DCSIMG

Fund Bolton Library with Rock surplus

The first floor of the Bolton Library showing some of the original book cases from when the library was housed in the Bishops Palace (Cashel Palace Hotel).

The first floor of the Bolton Library showing some of the original book cases from when the library was housed in the Bishops Palace (Cashel Palace Hotel).

Cllr Tom Wood has written to Minister of State, Brian Hayes in what he calls, “a last ditch attempt to have the Mansergh plan funded and implemented so that the Bolton Library can remain in Cashel, its rightful home”.

With 255,000 visitors and receipts of nearly €1 million the Rock of Cashel was the fourth most visited OPW site last year.

Cllr Wood says that when the much acclaimed Mansergh plan had not materialised last year and as news of the pending removal of the content of the Bolton Library to the Library at the University of Limerick came to his attention, he immediately contacted Minister Brian Hayes but was informed that his Department did not have the funding for the project.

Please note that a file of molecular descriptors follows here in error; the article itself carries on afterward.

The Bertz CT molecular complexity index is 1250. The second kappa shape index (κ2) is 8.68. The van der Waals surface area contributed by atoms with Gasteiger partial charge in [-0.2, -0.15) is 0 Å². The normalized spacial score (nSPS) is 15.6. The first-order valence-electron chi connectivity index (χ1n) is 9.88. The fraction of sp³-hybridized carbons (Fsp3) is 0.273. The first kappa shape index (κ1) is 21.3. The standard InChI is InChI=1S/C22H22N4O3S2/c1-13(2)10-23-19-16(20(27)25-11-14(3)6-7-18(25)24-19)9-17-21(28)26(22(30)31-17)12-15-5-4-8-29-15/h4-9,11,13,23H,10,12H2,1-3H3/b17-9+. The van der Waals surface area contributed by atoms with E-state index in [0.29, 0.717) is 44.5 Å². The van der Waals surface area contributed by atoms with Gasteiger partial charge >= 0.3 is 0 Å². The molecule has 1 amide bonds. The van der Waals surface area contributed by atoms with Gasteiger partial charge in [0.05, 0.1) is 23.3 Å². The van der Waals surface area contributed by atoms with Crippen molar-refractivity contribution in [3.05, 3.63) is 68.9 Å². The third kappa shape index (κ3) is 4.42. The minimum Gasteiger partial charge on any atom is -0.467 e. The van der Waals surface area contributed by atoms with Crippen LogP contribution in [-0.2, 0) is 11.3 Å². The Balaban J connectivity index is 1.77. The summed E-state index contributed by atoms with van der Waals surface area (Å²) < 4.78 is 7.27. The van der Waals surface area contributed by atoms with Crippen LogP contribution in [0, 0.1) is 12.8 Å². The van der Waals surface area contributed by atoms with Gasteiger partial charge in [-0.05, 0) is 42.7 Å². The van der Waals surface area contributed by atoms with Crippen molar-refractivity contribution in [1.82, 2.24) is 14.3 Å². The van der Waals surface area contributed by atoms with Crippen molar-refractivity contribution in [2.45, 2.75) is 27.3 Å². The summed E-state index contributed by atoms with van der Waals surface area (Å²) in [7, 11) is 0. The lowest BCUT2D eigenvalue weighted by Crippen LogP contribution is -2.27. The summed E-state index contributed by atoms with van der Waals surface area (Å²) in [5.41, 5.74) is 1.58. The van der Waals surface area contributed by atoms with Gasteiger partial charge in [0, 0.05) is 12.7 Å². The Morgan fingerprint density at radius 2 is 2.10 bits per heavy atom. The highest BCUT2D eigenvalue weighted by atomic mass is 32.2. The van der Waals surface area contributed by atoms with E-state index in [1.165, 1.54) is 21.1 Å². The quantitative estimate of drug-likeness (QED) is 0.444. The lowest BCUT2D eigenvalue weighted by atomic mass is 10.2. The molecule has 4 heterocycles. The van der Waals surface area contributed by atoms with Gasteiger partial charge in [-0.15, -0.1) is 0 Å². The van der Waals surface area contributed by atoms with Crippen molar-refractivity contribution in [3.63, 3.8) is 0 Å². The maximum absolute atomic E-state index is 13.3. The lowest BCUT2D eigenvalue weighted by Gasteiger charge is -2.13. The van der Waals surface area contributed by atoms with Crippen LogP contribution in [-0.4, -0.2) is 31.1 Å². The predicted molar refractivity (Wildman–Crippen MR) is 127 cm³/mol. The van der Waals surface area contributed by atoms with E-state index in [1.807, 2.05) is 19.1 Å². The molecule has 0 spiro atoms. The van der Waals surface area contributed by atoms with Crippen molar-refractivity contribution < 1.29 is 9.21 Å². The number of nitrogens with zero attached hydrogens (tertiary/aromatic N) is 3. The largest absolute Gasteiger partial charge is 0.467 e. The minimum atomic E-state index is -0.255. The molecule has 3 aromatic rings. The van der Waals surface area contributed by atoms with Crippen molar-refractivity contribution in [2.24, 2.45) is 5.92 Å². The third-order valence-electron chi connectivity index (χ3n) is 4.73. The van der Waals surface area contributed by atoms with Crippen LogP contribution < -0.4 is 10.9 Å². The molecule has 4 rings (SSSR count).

“Thousands of books were bequeathed by Archbishop Bolton (1730-1744) to his successors in the See of Cashel and the clergy of the Diocese by will and meaning that they shall remain forever in Cashel. Now, with nearly half a million euro returned to the Government coffers last year from Rock of Cashel receipts and after staff wages were paid, I am calling on the Minister to reconsider the situation and as a matter of urgency commence the funding of the well intentioned Mansergh plan, prioritising areas of need. Cashel’s heritage is not just about stone and architecture and if we loose the Library we loose a valuable link in Cashel’s own heritage.”

The library, first housed in the long room at the Cashel Palace until it was transferred to its present home, the Chapter House on the Cathedral grounds in 1836, has been described as “one of the finest collections of 16th and 17th century books in Ireland”. Among the thousands of volumes, rare maps and other historical treasures are rare first editions, many beautifully illustrated, from the infancy of printing in the mid 15th century. According to Cllr Wood, Mr Martin Mansergh announced in 2010 that the OPW would take the Library in charge.

 

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